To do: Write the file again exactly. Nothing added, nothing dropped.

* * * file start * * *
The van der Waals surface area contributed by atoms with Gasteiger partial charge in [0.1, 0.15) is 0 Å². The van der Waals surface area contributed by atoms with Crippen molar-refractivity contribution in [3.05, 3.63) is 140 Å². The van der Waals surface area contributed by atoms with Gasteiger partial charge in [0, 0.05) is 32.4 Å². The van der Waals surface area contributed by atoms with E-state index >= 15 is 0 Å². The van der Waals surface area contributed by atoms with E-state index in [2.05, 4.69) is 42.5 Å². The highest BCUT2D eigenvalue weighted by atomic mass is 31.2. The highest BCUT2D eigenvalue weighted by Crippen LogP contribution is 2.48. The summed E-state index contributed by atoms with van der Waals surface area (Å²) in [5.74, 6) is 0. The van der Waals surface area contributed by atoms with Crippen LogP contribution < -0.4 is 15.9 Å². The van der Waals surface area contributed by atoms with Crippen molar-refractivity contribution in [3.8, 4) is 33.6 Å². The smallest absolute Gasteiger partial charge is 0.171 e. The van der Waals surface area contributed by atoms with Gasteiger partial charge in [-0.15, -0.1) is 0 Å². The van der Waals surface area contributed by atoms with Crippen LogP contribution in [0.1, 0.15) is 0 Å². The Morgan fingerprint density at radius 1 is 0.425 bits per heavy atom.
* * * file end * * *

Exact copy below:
The van der Waals surface area contributed by atoms with Gasteiger partial charge in [0.1, 0.15) is 0 Å². The van der Waals surface area contributed by atoms with Crippen molar-refractivity contribution in [3.05, 3.63) is 140 Å². The van der Waals surface area contributed by atoms with Gasteiger partial charge in [0, 0.05) is 32.4 Å². The van der Waals surface area contributed by atoms with E-state index >= 15 is 0 Å². The van der Waals surface area contributed by atoms with E-state index in [2.05, 4.69) is 42.5 Å². The highest BCUT2D eigenvalue weighted by atomic mass is 31.2. The highest BCUT2D eigenvalue weighted by Crippen LogP contribution is 2.48. The summed E-state index contributed by atoms with van der Waals surface area (Å²) in [5.74, 6) is 0. The van der Waals surface area contributed by atoms with Crippen LogP contribution < -0.4 is 15.9 Å². The van der Waals surface area contributed by atoms with Crippen molar-refractivity contribution in [3.8, 4) is 33.6 Å². The smallest absolute Gasteiger partial charge is 0.171 e. The van der Waals surface area contributed by atoms with Gasteiger partial charge in [-0.15, -0.1) is 0 Å². The van der Waals surface area contributed by atoms with Crippen LogP contribution in [0.1, 0.15) is 0 Å². The Morgan fingerprint density at radius 1 is 0.425 bits per heavy atom.